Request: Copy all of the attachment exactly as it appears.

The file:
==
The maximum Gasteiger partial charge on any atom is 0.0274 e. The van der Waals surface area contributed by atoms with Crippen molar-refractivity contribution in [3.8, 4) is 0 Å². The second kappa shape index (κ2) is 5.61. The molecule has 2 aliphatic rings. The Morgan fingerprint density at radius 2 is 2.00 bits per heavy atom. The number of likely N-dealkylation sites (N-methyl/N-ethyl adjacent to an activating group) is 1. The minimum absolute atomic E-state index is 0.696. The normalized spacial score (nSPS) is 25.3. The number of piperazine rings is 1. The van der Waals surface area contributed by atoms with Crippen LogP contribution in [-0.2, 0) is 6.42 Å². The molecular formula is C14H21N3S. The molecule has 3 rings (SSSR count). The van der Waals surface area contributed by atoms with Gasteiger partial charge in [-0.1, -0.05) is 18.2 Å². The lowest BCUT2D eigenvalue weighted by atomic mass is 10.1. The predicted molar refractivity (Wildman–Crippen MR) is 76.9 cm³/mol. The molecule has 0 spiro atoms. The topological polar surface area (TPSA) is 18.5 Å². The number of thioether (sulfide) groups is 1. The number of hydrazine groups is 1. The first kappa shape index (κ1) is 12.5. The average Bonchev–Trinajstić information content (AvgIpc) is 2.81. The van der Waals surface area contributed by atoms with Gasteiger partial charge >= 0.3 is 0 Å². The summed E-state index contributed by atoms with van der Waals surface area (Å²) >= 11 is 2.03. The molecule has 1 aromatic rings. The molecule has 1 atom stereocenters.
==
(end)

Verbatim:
The maximum Gasteiger partial charge on any atom is 0.0274 e. The van der Waals surface area contributed by atoms with Crippen molar-refractivity contribution in [3.8, 4) is 0 Å². The second kappa shape index (κ2) is 5.61. The molecule has 2 aliphatic rings. The Morgan fingerprint density at radius 2 is 2.00 bits per heavy atom. The number of likely N-dealkylation sites (N-methyl/N-ethyl adjacent to an activating group) is 1. The minimum absolute atomic E-state index is 0.696. The normalized spacial score (nSPS) is 25.3. The number of piperazine rings is 1. The van der Waals surface area contributed by atoms with Crippen LogP contribution in [-0.2, 0) is 6.42 Å². The molecular formula is C14H21N3S. The molecule has 3 rings (SSSR count). The van der Waals surface area contributed by atoms with Gasteiger partial charge in [-0.1, -0.05) is 18.2 Å². The lowest BCUT2D eigenvalue weighted by atomic mass is 10.1. The predicted molar refractivity (Wildman–Crippen MR) is 76.9 cm³/mol. The molecule has 0 spiro atoms. The topological polar surface area (TPSA) is 18.5 Å². The number of thioether (sulfide) groups is 1. The number of hydrazine groups is 1. The first kappa shape index (κ1) is 12.5. The average Bonchev–Trinajstić information content (AvgIpc) is 2.81. The van der Waals surface area contributed by atoms with Gasteiger partial charge >= 0.3 is 0 Å². The summed E-state index contributed by atoms with van der Waals surface area (Å²) >= 11 is 2.03. The molecule has 1 aromatic rings. The molecule has 1 atom stereocenters.